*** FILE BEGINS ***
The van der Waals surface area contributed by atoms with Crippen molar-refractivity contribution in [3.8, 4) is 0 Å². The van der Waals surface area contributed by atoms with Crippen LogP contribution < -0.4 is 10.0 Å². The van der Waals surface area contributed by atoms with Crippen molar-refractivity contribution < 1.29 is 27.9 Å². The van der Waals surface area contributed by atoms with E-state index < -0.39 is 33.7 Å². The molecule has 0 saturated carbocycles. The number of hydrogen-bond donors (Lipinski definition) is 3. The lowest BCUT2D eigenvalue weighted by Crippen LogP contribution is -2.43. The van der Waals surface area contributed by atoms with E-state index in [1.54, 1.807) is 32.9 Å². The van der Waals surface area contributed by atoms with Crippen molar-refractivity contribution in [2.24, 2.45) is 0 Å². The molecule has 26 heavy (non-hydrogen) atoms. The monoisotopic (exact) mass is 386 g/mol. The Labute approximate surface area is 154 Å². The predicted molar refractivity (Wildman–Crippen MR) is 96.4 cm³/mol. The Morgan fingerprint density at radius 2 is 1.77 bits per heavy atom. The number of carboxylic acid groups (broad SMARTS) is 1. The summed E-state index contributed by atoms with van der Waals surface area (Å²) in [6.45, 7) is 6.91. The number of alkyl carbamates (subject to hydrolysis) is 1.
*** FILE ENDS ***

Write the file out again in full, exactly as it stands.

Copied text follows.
The van der Waals surface area contributed by atoms with Crippen molar-refractivity contribution in [3.8, 4) is 0 Å². The van der Waals surface area contributed by atoms with Crippen LogP contribution < -0.4 is 10.0 Å². The van der Waals surface area contributed by atoms with Crippen molar-refractivity contribution < 1.29 is 27.9 Å². The van der Waals surface area contributed by atoms with E-state index < -0.39 is 33.7 Å². The molecule has 0 saturated carbocycles. The number of hydrogen-bond donors (Lipinski definition) is 3. The lowest BCUT2D eigenvalue weighted by Crippen LogP contribution is -2.43. The van der Waals surface area contributed by atoms with E-state index in [1.54, 1.807) is 32.9 Å². The van der Waals surface area contributed by atoms with Crippen molar-refractivity contribution in [2.24, 2.45) is 0 Å². The molecule has 26 heavy (non-hydrogen) atoms. The monoisotopic (exact) mass is 386 g/mol. The Labute approximate surface area is 154 Å². The predicted molar refractivity (Wildman–Crippen MR) is 96.4 cm³/mol. The Morgan fingerprint density at radius 2 is 1.77 bits per heavy atom. The number of carboxylic acid groups (broad SMARTS) is 1. The summed E-state index contributed by atoms with van der Waals surface area (Å²) in [6.45, 7) is 6.91. The number of alkyl carbamates (subject to hydrolysis) is 1.